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Treatment Options

Dr. Phillip Pierorazio points to a scan on a computer screen while talking with female patient.Phillip M. Pierorazio, M.D., discusses a scan with his patient.

At the Johns Hopkins Greenberg Bladder Cancer Institute, we emphasize patient education and encourage patient participation in the decision-making process.

Our multidisciplinary team assesses all the information — tumor stage/grade, pathology results, imaging and tumor genetic sequencing — and teaches patients about their diagnosis, and the risks and benefits of various treatment options. We then provide expert guidance to help patients arrive at care decisions that meet their specific needs.

Treating Nonmuscle-Invasive Bladder Cancer

Also known as nonmuscle-invasive bladder cancer, this type is considered “early stage” and represents about 70 to 75 percent of all bladder cancer cases. Nonmuscle-invasive bladder cancer means the cancer is found in the lining of the bladder and has not invaded the bladder’s muscle wall or spread outside the bladder.

While easier to treat, nonmuscle-invasive bladder cancer has a high rate of recurrence and a risk of progression that requires patients to undergo a lifetime of regular monitoring. This is a major reason why bladder cancer is the costliest cancer to treat.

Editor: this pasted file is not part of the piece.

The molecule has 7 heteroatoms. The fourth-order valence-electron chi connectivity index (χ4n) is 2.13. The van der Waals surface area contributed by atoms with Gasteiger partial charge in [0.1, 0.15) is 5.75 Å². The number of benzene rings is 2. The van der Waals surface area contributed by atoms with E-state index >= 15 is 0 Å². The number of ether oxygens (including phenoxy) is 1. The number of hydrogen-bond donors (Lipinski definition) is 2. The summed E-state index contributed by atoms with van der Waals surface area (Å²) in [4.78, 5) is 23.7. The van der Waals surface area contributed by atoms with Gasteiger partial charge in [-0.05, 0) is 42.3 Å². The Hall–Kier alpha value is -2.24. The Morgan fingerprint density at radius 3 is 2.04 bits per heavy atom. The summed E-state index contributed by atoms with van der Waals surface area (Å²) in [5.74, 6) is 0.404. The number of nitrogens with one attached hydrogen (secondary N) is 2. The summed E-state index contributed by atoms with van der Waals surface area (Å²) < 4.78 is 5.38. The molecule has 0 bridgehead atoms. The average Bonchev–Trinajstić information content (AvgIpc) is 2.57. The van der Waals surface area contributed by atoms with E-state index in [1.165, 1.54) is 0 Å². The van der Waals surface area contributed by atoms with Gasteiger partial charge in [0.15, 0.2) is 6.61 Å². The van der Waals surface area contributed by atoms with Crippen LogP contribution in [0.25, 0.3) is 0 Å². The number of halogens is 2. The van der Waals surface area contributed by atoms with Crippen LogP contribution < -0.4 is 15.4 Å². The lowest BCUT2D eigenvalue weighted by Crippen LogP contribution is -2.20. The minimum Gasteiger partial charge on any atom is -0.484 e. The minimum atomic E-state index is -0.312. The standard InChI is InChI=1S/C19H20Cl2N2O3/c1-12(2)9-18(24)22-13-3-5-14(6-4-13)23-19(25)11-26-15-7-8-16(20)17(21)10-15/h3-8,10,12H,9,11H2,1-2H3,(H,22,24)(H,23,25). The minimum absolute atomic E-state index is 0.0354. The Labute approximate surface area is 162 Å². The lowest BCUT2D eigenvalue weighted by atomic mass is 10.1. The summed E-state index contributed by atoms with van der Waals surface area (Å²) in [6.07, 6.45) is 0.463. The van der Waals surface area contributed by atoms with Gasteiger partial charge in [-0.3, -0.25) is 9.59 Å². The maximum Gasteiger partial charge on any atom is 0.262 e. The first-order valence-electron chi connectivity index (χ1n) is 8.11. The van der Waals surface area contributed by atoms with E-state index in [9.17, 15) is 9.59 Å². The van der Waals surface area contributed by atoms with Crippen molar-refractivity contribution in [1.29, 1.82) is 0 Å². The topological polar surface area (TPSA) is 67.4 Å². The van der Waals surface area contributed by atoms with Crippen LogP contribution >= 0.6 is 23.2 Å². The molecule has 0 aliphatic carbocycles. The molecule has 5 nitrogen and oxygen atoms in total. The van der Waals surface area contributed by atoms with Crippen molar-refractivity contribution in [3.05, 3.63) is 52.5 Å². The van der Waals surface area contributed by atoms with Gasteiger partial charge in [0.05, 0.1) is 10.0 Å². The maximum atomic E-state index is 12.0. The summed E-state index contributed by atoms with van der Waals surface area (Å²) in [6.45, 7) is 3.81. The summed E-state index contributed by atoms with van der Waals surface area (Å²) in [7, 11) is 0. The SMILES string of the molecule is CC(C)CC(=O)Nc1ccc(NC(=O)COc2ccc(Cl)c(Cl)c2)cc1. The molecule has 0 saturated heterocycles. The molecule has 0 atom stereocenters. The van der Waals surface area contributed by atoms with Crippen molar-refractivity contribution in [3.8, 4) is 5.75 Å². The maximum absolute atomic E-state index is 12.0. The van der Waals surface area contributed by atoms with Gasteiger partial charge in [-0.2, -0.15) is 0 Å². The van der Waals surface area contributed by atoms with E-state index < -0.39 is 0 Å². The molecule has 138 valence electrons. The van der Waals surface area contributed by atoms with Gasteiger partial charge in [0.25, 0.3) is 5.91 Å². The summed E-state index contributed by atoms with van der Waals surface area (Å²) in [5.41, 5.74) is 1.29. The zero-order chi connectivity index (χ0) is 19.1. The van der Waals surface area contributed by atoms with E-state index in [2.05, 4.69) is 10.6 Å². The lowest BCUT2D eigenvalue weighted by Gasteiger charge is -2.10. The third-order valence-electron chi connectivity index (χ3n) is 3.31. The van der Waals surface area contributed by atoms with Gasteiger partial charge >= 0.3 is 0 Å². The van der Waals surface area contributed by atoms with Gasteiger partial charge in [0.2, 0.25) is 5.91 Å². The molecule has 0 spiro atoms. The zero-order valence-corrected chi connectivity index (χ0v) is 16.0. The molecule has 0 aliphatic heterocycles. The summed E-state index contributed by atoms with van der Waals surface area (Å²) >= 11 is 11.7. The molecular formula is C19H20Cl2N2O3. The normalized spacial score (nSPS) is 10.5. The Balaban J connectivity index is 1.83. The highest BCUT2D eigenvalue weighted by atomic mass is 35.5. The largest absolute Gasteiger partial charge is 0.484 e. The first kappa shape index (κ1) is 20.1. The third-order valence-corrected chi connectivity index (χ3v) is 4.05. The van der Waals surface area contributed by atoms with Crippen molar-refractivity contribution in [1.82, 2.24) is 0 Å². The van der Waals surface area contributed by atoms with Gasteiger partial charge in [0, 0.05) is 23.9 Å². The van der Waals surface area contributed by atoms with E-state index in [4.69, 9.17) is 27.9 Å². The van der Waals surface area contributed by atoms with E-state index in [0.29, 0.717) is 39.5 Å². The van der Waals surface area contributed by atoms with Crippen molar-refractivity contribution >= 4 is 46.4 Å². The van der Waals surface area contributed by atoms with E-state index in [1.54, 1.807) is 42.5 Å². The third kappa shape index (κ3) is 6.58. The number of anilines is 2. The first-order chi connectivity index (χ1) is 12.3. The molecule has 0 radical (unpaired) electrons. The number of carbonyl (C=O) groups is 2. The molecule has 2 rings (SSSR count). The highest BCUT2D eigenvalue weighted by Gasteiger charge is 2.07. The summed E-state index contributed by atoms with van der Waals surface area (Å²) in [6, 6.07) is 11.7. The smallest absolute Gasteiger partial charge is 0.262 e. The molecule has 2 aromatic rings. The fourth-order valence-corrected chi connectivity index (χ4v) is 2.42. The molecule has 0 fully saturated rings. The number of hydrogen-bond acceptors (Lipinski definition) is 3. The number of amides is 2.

Current Approaches

The Greenberg Institute currently offers several approaches to treating nonmuscle-invasive bladder cancer:

  • Cystoscopy using white light and enhanced blue light cystoscopy – Cystoscopy is the “gold standard” for examining the lower urinary tract and bladder lining. It is used to take photos and biopsies of cancerous lesions. During the cystoscopy, a thin, lighted tube with a camera is inserted through the urethra. For patients who have a bladder tumor identified via cystoscopy, we have the ability to use enhanced blue-light cystoscopy (cysview) to better identify and remove bladder tumors/cancers.
  • Transurethral resection of the bladder tumor (TURBT) – The tumor is removed using electrical force during a cystoscopy. This procedure is typically performed in the operating room.
  • Intravesical drug therapy – Chemotherapy or immunotherapy drugs are placed into the bladder via a catheter.

While the current standard of care calls for the use of white-light cystoscopy, research shows that blue-light cystoscopy — when used with a photosensitizing drug that is instilled in the bladder — improves tumor detection, which can lead to more accurate resection and lower recurrence rates.

The Greenberg Bladder Cancer Institute offers blue-light cystoscopy as a standard of care.

Learn more about treatment for nonmuscle-invasive bladder cancer in our health library.

Watch the webinar “Pathway to a Cure” with Trinity Bivalacqua, M.D., Ph.D., and Michael Johnson, M.D.

Watch an in-depth presentation of nonmuscle-invasive bladder cancer treatment options by Trinity Bivalacqua, M.D., Ph.D.

Treating Muscle-Invasive Bladder Cancer